Medical studies have linked Bristol-Myers Squibb and Otsuka Pharmaceutical Company’s top-selling antipsychotic drug, Abilify, to binge eating, pathological gambling and other compulsive behaviors, and individuals who experienced these unexpected urges while taking Abilify are now bringing legal claims against the drug makers. If you believe you have been adversely affected by compulsive gambling or another alleged side effect of Abilify, consult a knowledgeable product liability lawyer today for legal help. You may have grounds to file an Abilify lawsuit against Otsuka and Bristol-Myers Squibb, in order to seek fair and timely reimbursement for your gambling losses, psychological distress, and other related damages.
Abilify and other atypical antipsychotic drugs that work by altering the levels of serotonin and dopamine in the brain can have a harmful effect on the thoughts and actions of users, possibly resulting in unexpected compulsive behaviors, like pathological gambling, compulsive shopping, binge eating and even suicidal thoughts. Some possible alternative treatments for depression, schizophrenia and other mental health disorders may include:
October 2012 – The European Medicines Agency requires that Otsuka and Bristol-Myers warn patients and doctors in Europe about the potential for Abilify to cause pathological gambling side effects.
August 2013 – The Office of the Inspector General at the Department of Health and Human Services launches an investigation into the prescription of antipsychotic drugs like Abilify to children.
2014 – At least 29 reports of compulsive gambling problems from Abilify are submitted to the FDA’s Adverse Event Reporting System.
November 2015 – Drug regulators in Canada warn that there is “a link between use the of aripiprazole [Abilify] and a possible risk of pathological gambling or hypersexuality.”
May 2016 – The FDA issues a drug safety communication urging patients and doctors to watch out for symptoms of “uncontrollable urges to gamble, binge eat, shop, and have sex” following use of aripiprazole-containing drugs, like Abilify.
October 2008 – Research published in the Journal of Clinical Psychopharmacology outlines a case study involving a patient who developed symptoms of sex addiction after taking Abilify for schizophrenia.
March 2010 – A case study published in the Australian & New Zealand Journal of Psychology describes a woman with schizophrenia who took Abilify, ended up gambling away thousands of dollars, and gained nearly 20 pounds in six months due to binge eating side effects.
February 2011 – Researchers involved in an Abilify study published in Current Drug Safety recommend “consideration with increased attention on the appearance of pathological gambling symptoms among patients on aripiprazole.”
2011 – A case study finds evidence of pathological gambling side effects in Abilify users with schizophrenia who had no history of compulsive gambling habits prior to taking the drug.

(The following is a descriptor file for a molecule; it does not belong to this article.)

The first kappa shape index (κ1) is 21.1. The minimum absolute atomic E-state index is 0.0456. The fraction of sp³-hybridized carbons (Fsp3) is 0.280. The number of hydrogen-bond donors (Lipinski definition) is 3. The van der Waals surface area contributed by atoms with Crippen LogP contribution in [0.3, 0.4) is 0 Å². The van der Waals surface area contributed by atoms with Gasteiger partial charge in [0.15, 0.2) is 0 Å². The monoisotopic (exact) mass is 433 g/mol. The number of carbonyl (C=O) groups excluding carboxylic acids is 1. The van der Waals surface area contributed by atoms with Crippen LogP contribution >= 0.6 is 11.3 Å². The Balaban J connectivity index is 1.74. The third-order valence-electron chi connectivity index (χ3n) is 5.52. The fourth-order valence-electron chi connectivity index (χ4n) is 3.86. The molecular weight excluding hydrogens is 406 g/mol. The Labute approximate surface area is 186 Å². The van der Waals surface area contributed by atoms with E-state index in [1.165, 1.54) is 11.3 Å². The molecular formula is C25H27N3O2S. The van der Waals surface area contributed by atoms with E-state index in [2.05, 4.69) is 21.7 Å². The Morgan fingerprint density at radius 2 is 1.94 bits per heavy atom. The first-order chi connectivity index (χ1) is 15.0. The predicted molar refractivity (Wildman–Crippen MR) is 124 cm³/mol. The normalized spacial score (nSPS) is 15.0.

July 2011 – Research conducted by the National Problem Gambling Clinic and published in the The British Journal of Psychiatry establishes a relationship between Abilify use and the drive to gamble in some patients.
September 2012 – The New York Times publishes an article calling for caution in regards to the prescription and use of antipsychotic medications like Abilify.
March 2014 – A French study outlining eight case reports involving pathological gambling side effects allegedly linked to Abilify treatment is published in the journal Addictive Behaviors.
December 2014 – JAMA Internal Medicine publishes a study finding a significant link between dopamine receptor agonists like Abilify and serious impulsive control disorders.
March 2016 – A study published in the medical journal JAMA Psychiatry concludes that children taking Abilify, Risperdal, Zyprexa and other popular antipsychotic drugs may face an increased risk of childhood diabetes.
Abilify is one of the top-grossing and best-selling drugs in the world, generating about $6.8 billion in sales for Otsuka and Bristol-Myers Squibb between April 2013 and March 2014. Product liability lawsuits brought against Otsuka Pharmaceutical Company and Bristol-Myers Squibb accuse the drug makers of:
The compulsive gambling individuals taking the antipsychotic Abilify may experience drives them to gamble by any means necessary, even if they can’t afford it, and sometimes results in them gambling with credit cards or borrowed money just to feed the urge. In severe instances, the individual may feel like he or she needs to gamble to continue living, and while this particular side effect may not cause physical injury, it can easily lead to psychological harm and ruin victims’ lives. Former Abilify users who are now facing crippling debt due to compulsive gambling from Abilify may be entitled to financial compensation to help cover the cost of their medical expenses, severe emotional injuries, loss of quality of life and gambling debts. Contact an experienced Abilify attorney today to discuss your legal options.